Having a Baby in Norway



In Norway, every person enlisted with the Norwegian National Population Registry is immediately covered for free basic and specialized treatment. This means having a baby in Norway is often a comfortable experience for expat women, especially those who have additional coverage as provided by international health insurance in Norway.

However, when consulting an obstetrician-gynecologist, a consultation fee will have to be paid. But apart from this, all scans, tests, and other maternity-related procedures will be offered free. While walk-in visits are allowed, being late for an appointment is not tolerated. The pregnant woman will not only lose her chance of seeing the doctor. She will also still have to pay this consultation fee. Other women see midwives who will do the same monitoring processes through a pregnancy as doctors would, except that midwives are more tactile in their approach.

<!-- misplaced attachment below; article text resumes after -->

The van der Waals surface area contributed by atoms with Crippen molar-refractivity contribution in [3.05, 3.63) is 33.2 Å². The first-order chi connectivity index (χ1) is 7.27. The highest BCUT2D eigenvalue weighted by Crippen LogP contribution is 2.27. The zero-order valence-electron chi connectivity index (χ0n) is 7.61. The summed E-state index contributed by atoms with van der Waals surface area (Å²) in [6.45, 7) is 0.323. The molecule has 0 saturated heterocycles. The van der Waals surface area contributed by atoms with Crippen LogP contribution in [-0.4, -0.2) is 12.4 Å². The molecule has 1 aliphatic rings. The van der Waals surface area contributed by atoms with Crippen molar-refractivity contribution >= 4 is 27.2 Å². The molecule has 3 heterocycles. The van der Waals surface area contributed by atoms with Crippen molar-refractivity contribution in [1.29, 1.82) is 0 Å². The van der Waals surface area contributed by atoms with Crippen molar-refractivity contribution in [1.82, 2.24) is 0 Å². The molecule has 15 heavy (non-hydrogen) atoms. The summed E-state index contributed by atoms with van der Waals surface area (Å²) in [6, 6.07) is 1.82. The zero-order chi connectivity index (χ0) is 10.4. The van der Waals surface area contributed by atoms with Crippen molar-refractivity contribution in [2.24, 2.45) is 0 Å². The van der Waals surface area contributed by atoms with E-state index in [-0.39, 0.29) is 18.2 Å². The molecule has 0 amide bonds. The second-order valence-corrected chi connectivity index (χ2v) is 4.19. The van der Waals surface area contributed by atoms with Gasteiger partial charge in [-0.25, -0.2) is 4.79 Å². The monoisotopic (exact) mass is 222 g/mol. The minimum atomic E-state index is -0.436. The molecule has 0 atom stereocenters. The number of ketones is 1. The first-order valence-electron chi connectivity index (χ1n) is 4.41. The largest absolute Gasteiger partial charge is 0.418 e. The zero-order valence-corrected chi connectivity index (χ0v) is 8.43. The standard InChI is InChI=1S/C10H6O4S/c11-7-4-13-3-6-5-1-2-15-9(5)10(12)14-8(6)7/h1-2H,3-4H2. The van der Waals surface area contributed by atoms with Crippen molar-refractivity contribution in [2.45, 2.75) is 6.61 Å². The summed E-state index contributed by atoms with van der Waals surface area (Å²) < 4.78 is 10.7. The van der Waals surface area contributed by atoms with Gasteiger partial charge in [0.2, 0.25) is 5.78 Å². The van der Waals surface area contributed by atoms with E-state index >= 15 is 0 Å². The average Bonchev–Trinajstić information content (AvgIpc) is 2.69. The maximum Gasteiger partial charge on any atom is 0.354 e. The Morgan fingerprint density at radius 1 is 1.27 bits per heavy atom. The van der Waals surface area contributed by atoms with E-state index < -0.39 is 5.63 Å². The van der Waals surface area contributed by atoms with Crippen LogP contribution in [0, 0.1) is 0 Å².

Norway is considered a first-world country. Hence, there is no question about the high quality of maternity services that public and private hospitals offer. The only drawback with public health facilities is the long waiting lines that partly account for one of the reasons why most women prefer to take out private health insurance in Norway.

Dual citizenship is not recognized in Norway, but in rare circumstances, it may be. However, at least one parent of the child must be Norwegian in order for this to be possible.



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